The opinion of the court was delivered by: MEANEY
This is an action upon a contract for the price of certian merchandise manufactured by plaintiff for defendant.
Plaintiff, the Egry Register Company, is a corporation of the State of Ohio, engaged in the manufacture and sale, among other things, of commercial stationery, business machines and supplies. The defendant, National Tool and Manufacturing Company, is a New Jersey Corporation. The amount in controversy exceeds the statutory requisite necessary to invoke this court's jurisdiction.
The cause of action arises out of a dispute between the parties as to the terms and conditions under which plaintiff manufactured for the defendant what are referred to as job labor cards. Plaintiff bases its claim on an alleged contract, under the terms of which it is contended that the defendant agreed to purchase 231,500 job labor cards for the agreed basic price of $ 7.04 per thousand and an additional charge of $ 23.59 for each 'change' which the defendant might require and direct.
Plaintiff claims additionally that it was compelled, at the request and direction of the defendant, to make 462 such 'changes' as a result of which bill in the total amount of $ 12,524.82 was rendered, but which defendant has refused to pay.
The preliminary negotiations between the parties, culminating in the placing of the order under the now disputed contract, were entered into in June of 1943 between Richard F. Pratt, as managing sales agent of the plaintiff company, and Fred F. Rogers, Jr., a slaesman for the Egry Register Company, and E. G. Leonard, the then purchasing agent for defendant, and Leon Lubkin, as chief cost accountant for the defendant company.
In the course of the discussions that followed, the representatives of the plaintiff company were taken through the defendant's plant or shop, where they were shown the working 'set-up' and the use to which the 'job' cards were to be put in the manufacture of machine gun parts. Suggestions were made by plaintiff's agents as to improvements that might be made in the printing, which ultimately appeared in the finished printed form. Discussions and suggestions for the card set-ups were continued over a protracted period with frequent personal meeting between the various parties.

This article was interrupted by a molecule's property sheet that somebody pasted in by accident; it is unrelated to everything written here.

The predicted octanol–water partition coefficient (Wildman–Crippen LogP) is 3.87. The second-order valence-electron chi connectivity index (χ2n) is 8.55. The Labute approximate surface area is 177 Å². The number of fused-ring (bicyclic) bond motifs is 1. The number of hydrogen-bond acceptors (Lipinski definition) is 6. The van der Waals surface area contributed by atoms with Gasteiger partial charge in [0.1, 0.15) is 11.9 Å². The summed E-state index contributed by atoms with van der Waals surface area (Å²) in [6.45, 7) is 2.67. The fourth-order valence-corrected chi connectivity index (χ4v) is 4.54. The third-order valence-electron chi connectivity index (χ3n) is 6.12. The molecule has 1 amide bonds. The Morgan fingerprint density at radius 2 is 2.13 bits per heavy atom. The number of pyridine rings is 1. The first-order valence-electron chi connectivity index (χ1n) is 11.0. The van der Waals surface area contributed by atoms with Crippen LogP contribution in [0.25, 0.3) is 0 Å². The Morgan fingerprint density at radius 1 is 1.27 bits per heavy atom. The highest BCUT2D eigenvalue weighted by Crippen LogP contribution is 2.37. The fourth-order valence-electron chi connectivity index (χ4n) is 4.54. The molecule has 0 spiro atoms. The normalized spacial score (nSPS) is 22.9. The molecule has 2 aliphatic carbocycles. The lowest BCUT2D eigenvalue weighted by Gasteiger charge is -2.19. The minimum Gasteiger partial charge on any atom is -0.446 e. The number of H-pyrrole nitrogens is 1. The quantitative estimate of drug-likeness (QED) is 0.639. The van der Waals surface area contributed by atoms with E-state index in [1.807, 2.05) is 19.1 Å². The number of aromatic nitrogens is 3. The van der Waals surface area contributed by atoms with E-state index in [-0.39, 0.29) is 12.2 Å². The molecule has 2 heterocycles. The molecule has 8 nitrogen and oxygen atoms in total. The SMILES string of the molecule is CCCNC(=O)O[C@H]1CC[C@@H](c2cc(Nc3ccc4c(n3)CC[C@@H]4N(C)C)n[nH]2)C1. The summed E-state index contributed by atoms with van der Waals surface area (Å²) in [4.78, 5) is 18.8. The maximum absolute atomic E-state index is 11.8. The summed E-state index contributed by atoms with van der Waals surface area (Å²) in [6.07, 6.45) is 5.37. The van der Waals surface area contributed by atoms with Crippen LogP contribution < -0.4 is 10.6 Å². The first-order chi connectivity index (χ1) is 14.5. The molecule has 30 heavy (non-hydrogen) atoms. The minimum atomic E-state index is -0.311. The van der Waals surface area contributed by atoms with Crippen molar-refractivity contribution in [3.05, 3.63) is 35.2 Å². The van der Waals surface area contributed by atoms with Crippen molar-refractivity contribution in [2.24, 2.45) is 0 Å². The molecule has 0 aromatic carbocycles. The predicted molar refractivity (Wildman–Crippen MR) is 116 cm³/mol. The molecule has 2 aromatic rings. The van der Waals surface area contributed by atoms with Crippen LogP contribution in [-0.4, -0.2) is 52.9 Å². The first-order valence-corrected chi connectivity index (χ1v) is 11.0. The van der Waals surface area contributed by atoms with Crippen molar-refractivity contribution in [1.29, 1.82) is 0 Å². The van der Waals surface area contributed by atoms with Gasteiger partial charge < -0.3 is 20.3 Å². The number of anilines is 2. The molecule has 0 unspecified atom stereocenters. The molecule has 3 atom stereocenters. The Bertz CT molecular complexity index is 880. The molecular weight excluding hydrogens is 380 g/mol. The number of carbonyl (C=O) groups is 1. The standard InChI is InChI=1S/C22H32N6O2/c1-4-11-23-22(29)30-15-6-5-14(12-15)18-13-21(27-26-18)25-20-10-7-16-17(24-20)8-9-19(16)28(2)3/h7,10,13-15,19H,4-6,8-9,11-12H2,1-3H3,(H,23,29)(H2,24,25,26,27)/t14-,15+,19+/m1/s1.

As they were finally developed and agreed upon, the job labor cards were of uniform design, the greater portion of the substance being the same. In addition, individual portions of each group of 500 cards were to be imprinted with various job numbers and classifications as the defendant directed and required. The job classifications and numbers, referred to by plaintiff as 'changes' in the otherwise uniform design, constituted 462 in all, appearing in assorted combinations at seven different places on each card. The list of the 462 changes was sent to the plaintiff by the defendant when it had determined the required designations.
As finally agreed upon, the cards were in triplicate, containing carbon inserts. They were of uniform design over the greater portion, with each group of 500 having a variation of the changes imprinted at seven different places.
When the final form had been determined and the list of changes submitted, Pratt acting for the plaintiff, wrote a letter to the defendant under date of August 16, 1943, setting forth the terms and conditions under which the plaintiff would undertake the printing contract.
Since the court deems that letter and the response thereto, under date of August 23, 1943, controlling, both will be set forth in full:
'The Egry Register Company, Dayton, Ohio.
'Newark N.J. Sales Agency